“This is one of those days when I fear for our country, and I’m not proud of the United States Senate,” Sen. Joseph I. Lieberman (I-Conn.), one of the bill’s chief sponsors, said before the vote. “We’ve got a crisis, and it’s one that we all acknowledge. It’s not just that there’s a theoretical or speculative threat of cyberattack against our country — it’s real.”
In hopes of moving the bill forward, the White House and Democratic and Republican sponsors of the measure had agreed to weaken the proposal by making stricter security standards voluntary, instead of mandatory, for the large private firms that control most of the nation’s infrastructure.
On Wednesday, Gen. Martin Dempsey, the chairman of the Joint Chiefs of Staff, and John O. Brennan, the White House counterterrorism adviser, voiced support for the measure. President Obama wrote a rare op-ed, in the Wall Street Journal, in favor of the bill, in hopes of garnering enough votes.
But even voluntary standards are strongly opposed by many in the business sector. The U.S. Chamber of Commerce, which made a big push against the bill, threatened to track how lawmakers voted on the measure in its influential annual assessments.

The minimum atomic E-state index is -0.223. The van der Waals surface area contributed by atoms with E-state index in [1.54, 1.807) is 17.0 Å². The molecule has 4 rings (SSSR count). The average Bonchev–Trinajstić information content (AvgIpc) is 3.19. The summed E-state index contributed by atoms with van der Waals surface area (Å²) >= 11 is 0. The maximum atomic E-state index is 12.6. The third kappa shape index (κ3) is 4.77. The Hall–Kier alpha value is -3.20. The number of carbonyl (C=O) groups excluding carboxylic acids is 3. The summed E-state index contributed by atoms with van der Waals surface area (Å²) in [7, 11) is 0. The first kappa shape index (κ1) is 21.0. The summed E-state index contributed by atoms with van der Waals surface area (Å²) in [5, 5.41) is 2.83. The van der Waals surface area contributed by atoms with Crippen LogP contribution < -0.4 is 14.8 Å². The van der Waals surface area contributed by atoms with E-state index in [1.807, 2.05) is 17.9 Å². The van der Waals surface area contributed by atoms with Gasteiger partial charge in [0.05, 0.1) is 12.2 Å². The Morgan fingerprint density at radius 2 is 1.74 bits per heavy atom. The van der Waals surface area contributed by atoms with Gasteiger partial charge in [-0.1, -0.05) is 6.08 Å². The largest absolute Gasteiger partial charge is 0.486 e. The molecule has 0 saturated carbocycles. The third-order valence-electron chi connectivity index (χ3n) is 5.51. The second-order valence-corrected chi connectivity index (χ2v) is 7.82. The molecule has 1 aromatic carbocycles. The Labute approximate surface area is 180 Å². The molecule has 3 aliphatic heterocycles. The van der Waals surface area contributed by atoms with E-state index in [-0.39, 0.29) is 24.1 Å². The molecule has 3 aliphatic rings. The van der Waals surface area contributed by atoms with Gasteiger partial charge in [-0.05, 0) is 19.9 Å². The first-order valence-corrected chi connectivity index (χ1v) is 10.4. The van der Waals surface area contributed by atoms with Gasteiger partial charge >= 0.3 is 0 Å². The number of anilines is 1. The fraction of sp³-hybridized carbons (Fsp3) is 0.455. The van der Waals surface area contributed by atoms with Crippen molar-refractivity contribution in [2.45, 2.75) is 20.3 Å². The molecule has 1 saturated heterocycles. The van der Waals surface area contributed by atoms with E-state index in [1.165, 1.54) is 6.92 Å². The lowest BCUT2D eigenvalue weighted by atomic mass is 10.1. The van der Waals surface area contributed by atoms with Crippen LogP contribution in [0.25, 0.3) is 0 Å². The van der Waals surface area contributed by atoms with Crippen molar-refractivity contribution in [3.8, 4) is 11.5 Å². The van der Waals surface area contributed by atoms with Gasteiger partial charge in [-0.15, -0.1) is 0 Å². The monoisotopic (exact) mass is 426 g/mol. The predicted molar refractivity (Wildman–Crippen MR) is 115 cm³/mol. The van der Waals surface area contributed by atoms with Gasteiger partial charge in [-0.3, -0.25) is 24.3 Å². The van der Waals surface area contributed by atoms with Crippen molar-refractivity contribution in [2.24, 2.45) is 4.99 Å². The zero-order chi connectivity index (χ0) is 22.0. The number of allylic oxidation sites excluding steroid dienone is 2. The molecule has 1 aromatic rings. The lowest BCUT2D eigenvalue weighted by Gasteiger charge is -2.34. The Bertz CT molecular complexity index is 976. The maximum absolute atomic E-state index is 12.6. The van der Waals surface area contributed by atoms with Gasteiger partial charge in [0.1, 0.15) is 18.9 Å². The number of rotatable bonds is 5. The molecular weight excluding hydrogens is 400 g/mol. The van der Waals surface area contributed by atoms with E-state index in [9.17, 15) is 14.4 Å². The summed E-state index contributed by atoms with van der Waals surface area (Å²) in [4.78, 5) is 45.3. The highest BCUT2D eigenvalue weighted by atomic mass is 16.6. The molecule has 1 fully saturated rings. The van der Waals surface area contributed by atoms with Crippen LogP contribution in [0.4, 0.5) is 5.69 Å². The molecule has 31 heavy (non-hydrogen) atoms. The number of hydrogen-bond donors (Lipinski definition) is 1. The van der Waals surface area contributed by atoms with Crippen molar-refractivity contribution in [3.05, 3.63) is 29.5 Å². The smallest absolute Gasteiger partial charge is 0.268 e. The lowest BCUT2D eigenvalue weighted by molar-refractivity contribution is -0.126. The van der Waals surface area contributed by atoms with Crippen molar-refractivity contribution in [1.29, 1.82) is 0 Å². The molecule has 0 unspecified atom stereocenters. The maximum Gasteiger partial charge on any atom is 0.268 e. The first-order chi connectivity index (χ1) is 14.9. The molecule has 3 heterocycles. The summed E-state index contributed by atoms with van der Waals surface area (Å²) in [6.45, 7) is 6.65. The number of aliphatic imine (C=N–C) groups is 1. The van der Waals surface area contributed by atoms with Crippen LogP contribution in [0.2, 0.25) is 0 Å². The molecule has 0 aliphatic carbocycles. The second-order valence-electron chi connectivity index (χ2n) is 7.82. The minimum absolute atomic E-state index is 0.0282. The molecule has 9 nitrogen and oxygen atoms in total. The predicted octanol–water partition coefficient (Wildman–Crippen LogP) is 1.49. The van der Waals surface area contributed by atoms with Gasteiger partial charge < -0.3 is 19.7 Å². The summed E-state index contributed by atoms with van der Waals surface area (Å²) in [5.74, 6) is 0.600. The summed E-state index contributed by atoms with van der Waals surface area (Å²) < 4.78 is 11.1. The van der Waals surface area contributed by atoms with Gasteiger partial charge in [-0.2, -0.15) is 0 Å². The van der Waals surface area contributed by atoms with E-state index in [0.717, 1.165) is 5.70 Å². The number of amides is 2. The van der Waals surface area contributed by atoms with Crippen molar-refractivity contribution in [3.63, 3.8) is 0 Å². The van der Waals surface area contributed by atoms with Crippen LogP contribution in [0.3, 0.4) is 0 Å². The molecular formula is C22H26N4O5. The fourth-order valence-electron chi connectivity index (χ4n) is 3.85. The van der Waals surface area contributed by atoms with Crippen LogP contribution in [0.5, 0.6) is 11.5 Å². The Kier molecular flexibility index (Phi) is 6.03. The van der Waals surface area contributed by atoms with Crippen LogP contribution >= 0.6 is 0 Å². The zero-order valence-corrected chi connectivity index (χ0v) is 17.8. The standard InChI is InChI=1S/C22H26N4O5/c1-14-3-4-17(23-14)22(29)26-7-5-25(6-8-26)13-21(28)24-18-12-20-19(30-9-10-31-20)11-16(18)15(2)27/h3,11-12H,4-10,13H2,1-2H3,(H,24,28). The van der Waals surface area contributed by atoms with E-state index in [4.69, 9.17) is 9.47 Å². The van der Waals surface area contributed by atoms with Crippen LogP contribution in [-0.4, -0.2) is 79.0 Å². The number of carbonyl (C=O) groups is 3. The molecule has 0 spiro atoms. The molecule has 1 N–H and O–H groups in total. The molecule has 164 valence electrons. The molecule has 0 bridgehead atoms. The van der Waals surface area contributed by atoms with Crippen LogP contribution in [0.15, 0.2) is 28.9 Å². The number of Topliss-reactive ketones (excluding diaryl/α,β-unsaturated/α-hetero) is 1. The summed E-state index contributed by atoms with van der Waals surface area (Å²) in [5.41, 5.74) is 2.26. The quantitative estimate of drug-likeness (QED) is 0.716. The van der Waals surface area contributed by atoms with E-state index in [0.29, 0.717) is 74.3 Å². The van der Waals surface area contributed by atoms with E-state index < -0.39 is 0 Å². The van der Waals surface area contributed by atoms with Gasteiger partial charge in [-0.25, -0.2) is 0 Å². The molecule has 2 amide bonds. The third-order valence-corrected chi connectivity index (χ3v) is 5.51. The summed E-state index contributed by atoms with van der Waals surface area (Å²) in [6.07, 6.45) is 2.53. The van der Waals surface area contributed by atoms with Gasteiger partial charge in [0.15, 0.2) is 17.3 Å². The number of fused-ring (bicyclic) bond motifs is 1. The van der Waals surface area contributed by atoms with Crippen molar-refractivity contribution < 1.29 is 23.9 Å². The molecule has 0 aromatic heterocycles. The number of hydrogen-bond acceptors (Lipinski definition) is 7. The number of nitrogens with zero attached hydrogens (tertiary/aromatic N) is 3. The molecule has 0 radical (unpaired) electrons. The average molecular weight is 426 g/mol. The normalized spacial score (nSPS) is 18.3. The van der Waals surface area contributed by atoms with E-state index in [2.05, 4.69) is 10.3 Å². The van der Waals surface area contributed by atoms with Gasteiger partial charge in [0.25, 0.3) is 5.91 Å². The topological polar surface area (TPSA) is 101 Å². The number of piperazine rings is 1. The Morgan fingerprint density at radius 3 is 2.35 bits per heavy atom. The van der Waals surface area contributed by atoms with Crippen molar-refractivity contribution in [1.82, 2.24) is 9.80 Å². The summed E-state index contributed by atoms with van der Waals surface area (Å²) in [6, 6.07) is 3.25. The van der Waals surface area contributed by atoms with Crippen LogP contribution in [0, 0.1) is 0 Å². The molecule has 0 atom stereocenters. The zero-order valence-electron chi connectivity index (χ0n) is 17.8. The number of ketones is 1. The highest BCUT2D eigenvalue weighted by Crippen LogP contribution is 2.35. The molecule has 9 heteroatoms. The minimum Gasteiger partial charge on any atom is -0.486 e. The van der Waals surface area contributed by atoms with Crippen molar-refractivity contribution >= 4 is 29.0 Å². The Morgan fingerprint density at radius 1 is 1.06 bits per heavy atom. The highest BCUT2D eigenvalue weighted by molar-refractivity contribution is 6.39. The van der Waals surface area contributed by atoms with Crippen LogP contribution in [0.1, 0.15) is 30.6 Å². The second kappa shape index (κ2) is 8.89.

In a statement, the White House blasted Thursday’s vote. “Despite the president’s repeated calls for Congress to act on this legislation . . . the politics of obstructionism, driven by special interest groups seeking to avoid accountability, prevented Congress from passing legislation to better protect our nation from potentially catastrophic cyber-attacks,” White House press secretary Jay Carney said.
The challenge surrounding cybersecurity is that most of the nation’s vulnerable systems — the computer networks that run the nation’s power, water, transportation and communications — are overseen by the private sector.
Republican critics of the bill argued that any cybersecurity standards — whether mandatory or voluntary — would place a financial strain on private companies. They say government intervention is not necessary on this issue.
The legislation also included a provision that would encourage the sharing of cyberthreat data between government and industry. House lawmakers, who have passed a cyber-information-sharing bill, urged the Senate to follow suit.
“This can’t be the end of the story,” House intelligence committee Chairman Mike Rogers (R-Mich.) said of the vote. “The Senate needs to get back to work . . . and pass an information-sharing bill.”
Congress is scheduled to leave Friday for a month-long recess, and supporters could not immediately say when the issue might be brought up again for a vote. Sen. Harry M. Reid (D-Nev.) voted against the measure, reserving the right as majority leader to reintroduce it at a later date.